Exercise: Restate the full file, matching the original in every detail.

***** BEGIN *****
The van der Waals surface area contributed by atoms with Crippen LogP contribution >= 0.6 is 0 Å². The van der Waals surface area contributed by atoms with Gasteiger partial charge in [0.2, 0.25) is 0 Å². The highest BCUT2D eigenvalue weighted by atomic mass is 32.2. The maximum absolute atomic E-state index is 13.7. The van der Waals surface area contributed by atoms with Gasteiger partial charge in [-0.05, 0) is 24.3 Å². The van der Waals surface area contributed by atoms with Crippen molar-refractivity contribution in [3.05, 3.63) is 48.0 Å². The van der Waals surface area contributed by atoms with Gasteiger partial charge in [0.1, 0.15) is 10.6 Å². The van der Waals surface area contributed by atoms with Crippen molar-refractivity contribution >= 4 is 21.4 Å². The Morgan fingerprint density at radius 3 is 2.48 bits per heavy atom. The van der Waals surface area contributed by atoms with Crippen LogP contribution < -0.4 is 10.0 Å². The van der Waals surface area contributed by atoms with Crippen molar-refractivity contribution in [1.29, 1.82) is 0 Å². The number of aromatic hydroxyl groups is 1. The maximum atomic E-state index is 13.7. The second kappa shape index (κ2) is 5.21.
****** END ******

The van der Waals surface area contributed by atoms with Crippen LogP contribution >= 0.6 is 0 Å². The van der Waals surface area contributed by atoms with Gasteiger partial charge in [0.2, 0.25) is 0 Å². The highest BCUT2D eigenvalue weighted by atomic mass is 32.2. The maximum absolute atomic E-state index is 13.7. The van der Waals surface area contributed by atoms with Gasteiger partial charge in [-0.05, 0) is 24.3 Å². The van der Waals surface area contributed by atoms with Crippen molar-refractivity contribution in [3.05, 3.63) is 48.0 Å². The van der Waals surface area contributed by atoms with Gasteiger partial charge in [0.1, 0.15) is 10.6 Å². The van der Waals surface area contributed by atoms with Crippen molar-refractivity contribution >= 4 is 21.4 Å². The Morgan fingerprint density at radius 3 is 2.48 bits per heavy atom. The van der Waals surface area contributed by atoms with Crippen LogP contribution < -0.4 is 10.0 Å². The van der Waals surface area contributed by atoms with Crippen molar-refractivity contribution in [1.29, 1.82) is 0 Å². The number of aromatic hydroxyl groups is 1. The maximum atomic E-state index is 13.7. The second kappa shape index (κ2) is 5.21.